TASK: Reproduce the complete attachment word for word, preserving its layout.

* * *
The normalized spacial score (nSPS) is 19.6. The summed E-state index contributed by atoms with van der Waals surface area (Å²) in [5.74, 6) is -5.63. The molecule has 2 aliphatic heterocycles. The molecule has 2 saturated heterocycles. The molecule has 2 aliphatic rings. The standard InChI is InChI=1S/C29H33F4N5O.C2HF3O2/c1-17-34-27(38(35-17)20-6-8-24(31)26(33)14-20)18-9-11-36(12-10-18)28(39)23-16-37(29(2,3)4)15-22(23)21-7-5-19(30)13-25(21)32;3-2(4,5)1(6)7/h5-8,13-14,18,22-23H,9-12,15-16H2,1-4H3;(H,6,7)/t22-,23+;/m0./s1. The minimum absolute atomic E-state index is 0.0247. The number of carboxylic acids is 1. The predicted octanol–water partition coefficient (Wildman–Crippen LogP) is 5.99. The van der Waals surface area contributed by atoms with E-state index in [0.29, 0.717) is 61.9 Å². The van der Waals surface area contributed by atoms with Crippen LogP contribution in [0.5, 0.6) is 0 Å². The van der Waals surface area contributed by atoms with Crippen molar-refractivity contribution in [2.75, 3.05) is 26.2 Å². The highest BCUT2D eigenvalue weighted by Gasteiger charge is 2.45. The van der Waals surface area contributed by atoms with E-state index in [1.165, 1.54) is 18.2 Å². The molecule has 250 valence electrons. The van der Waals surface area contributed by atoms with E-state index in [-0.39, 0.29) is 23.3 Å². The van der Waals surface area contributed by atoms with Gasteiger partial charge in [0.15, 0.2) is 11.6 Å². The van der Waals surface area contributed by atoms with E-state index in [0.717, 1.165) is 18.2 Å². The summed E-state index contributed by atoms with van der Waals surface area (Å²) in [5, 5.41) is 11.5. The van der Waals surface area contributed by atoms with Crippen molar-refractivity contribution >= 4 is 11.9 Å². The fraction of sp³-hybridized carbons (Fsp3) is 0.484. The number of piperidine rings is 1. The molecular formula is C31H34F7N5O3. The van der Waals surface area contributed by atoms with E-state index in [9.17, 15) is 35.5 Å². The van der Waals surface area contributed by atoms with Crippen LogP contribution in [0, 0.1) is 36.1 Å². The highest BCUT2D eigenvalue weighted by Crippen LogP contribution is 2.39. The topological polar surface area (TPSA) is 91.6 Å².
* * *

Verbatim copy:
The normalized spacial score (nSPS) is 19.6. The summed E-state index contributed by atoms with van der Waals surface area (Å²) in [5.74, 6) is -5.63. The molecule has 2 aliphatic heterocycles. The molecule has 2 saturated heterocycles. The molecule has 2 aliphatic rings. The standard InChI is InChI=1S/C29H33F4N5O.C2HF3O2/c1-17-34-27(38(35-17)20-6-8-24(31)26(33)14-20)18-9-11-36(12-10-18)28(39)23-16-37(29(2,3)4)15-22(23)21-7-5-19(30)13-25(21)32;3-2(4,5)1(6)7/h5-8,13-14,18,22-23H,9-12,15-16H2,1-4H3;(H,6,7)/t22-,23+;/m0./s1. The minimum absolute atomic E-state index is 0.0247. The number of carboxylic acids is 1. The predicted octanol–water partition coefficient (Wildman–Crippen LogP) is 5.99. The van der Waals surface area contributed by atoms with E-state index in [0.29, 0.717) is 61.9 Å². The van der Waals surface area contributed by atoms with Crippen LogP contribution in [0.5, 0.6) is 0 Å². The van der Waals surface area contributed by atoms with Crippen molar-refractivity contribution in [2.75, 3.05) is 26.2 Å². The highest BCUT2D eigenvalue weighted by Gasteiger charge is 2.45. The van der Waals surface area contributed by atoms with E-state index in [1.165, 1.54) is 18.2 Å². The molecule has 250 valence electrons. The van der Waals surface area contributed by atoms with E-state index in [-0.39, 0.29) is 23.3 Å². The van der Waals surface area contributed by atoms with Gasteiger partial charge in [0.15, 0.2) is 11.6 Å². The van der Waals surface area contributed by atoms with E-state index in [0.717, 1.165) is 18.2 Å². The summed E-state index contributed by atoms with van der Waals surface area (Å²) in [5, 5.41) is 11.5. The van der Waals surface area contributed by atoms with Crippen molar-refractivity contribution >= 4 is 11.9 Å². The fraction of sp³-hybridized carbons (Fsp3) is 0.484. The number of piperidine rings is 1. The molecular formula is C31H34F7N5O3. The van der Waals surface area contributed by atoms with E-state index in [9.17, 15) is 35.5 Å². The van der Waals surface area contributed by atoms with Crippen LogP contribution in [0, 0.1) is 36.1 Å². The highest BCUT2D eigenvalue weighted by Crippen LogP contribution is 2.39. The topological polar surface area (TPSA) is 91.6 Å².